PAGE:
Here’s a trailer:

The deets:

Released October 5, 2012

Written by Luc Besson and Robert Mark Kamen

Directed by Olivier Megaton

Starring Maggie Grace, Famke Janssen, Liam Neeson, Rade Serbedzija, D.B. Sweeney, Leland Orser, and Jon Gries

Rated: PG-13

*     *     *     *     *


Brian Mills (Neeson) and his daughter Kim (Grace) seem to have recovered from the events of Taken, which happened an indeterminate time previous to this film. Kim doesn’t have her license yet, which begs the question about how old Maggie Grace is trying to be here.

Age questions aside, Brian’s ex-wife Lenore (Janssen) and her second hubby are in splitsville and Brian has learned from his previous mistakes that he needs to be sensitive and solicitous. Also, he obviously still loves Lenore. Following an opening sequence of fairly regular family life and Brian being an overbearing but good dad, Brian invites his wife and daughter to meet him in Prague after he finishes his next job.

The family is reunited in Prague and good times are had, while Brian and Lenore realize that Kim is trying to get them back together.

Meanwhile, all of those eastern European human traffickers that Brian killed in the first movie apparently had fathers and brothers and sons. We see a funeral led by Murad (Serbedzija), at the end of which, Murad extends a call to arms and vows revenge upon the man that killed these deplorable human beings that worked in the human sex slave trade.

Yeah, not a lot of sympathy for these villains either.

So all of this leads to an abduction of both Lenore AND Brian, wherein Brian is just barely able to warn Kim of the attack so that she evades the bad guys. Luckily, Brian is really good at what he does and he has a tiny phone hidden on his person so that he can start gathering help, but in the meantime, Kim convinces Brian to let her help him. He leads her through the steps of tracking down where he and Lenore are being held.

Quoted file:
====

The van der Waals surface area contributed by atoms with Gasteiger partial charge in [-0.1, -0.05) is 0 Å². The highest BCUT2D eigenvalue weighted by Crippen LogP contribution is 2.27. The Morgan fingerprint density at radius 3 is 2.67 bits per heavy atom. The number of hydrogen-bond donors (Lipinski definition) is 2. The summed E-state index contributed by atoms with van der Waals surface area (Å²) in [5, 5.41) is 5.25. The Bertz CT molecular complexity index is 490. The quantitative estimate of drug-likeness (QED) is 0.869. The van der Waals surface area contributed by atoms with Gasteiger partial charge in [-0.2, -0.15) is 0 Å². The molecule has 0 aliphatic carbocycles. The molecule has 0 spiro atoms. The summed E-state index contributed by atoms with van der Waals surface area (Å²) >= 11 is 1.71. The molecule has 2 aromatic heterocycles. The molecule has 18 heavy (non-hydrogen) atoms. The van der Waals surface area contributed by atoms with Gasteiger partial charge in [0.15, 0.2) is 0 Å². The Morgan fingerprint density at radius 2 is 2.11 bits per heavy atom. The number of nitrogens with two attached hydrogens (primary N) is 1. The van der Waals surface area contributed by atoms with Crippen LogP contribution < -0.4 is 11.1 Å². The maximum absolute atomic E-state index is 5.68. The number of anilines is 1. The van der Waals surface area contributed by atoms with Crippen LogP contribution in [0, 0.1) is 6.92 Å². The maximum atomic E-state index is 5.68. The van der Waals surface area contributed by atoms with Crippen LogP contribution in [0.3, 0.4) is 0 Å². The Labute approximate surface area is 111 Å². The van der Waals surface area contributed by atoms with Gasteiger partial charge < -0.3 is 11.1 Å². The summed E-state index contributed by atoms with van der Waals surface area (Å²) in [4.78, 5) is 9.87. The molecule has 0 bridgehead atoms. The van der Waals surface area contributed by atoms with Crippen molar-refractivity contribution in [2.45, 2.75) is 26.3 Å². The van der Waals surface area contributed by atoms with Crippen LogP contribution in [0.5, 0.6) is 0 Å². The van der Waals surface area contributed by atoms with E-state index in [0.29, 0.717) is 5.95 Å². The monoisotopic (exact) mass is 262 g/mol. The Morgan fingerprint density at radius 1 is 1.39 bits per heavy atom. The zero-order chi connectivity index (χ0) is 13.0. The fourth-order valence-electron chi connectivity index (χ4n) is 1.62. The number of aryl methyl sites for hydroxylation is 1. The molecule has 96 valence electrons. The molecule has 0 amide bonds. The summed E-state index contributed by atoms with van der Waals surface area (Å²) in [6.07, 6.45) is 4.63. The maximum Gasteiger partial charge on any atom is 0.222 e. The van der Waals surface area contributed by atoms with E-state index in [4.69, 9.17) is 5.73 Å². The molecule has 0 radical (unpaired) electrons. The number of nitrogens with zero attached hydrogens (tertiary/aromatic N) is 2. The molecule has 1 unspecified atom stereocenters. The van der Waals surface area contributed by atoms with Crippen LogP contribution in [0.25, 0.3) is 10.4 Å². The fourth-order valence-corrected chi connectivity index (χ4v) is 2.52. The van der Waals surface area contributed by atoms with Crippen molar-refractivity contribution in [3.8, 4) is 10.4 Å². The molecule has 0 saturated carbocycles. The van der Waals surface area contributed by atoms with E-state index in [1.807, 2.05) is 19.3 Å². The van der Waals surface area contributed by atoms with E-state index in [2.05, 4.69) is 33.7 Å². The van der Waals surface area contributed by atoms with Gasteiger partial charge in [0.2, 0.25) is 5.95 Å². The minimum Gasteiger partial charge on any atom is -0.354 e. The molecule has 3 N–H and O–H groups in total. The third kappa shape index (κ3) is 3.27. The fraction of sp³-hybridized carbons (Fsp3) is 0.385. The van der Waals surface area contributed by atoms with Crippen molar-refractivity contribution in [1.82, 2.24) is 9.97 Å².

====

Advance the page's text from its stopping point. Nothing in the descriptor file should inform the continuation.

Kim does a very fine job and finds them. What she doesn’t know and Brian does know is that Lenore is slowly bleeding out from being stuck in the neck. Clock’s ticking.

Brian is able to get free and he and Kim have to chase the bad guys down before Lenore’s life ebbs completely away, setting up a pretty great, if somewhat illogical, extended chase which culminates in some gunfire, some shaky-cam hand-to-hand, and a pretty good, if rather easy and premature, final showdown scene.


The reason Taken 2 doesn’t deliver anywhere near as effective an adrenaline-rush is that the filmmakers didn’t take time to figure out a few twists that made things even harder for Brian and Kim. In not throwing more at these two, the movie is robbed of authenticity, tension, and entertainment value.

When the movie is wrapping up, you’ll be sitting there thinking, “Wait. Already? Seriously? That’s it?”

Because the writing of the story just isn’t taken far enough, the perfectly good actors’ very solid performances aren’t allowed to have the emotional impact that they might otherwise have had. Maggie Grace turns in a particularly good performance, stepping up and helping with the initial rescue quite convincingly.

So Taken 2 just isn’t as intense, just not the thrill-ride, as we wanted. It’s still enjoyable, though abbreviated. The filming is standard, but enhanced by the setting in Prague. The pace is on target, but gypped. It starts very well, setting up some very nice character arcs and motivations and tension.

Then it stops. It’s worth seeing, but not at full price and not with many expectations.

Content warnings: some semi-harsh language, plenty of non-bloody violence.

Writing: 2.5          Acting: 4.5          Overall: 3.5

You have a very specific set of skills that you must now put to use by sharing this review on your social networks. Do it now or bad men from an unspecified eastern European nation will come and get you.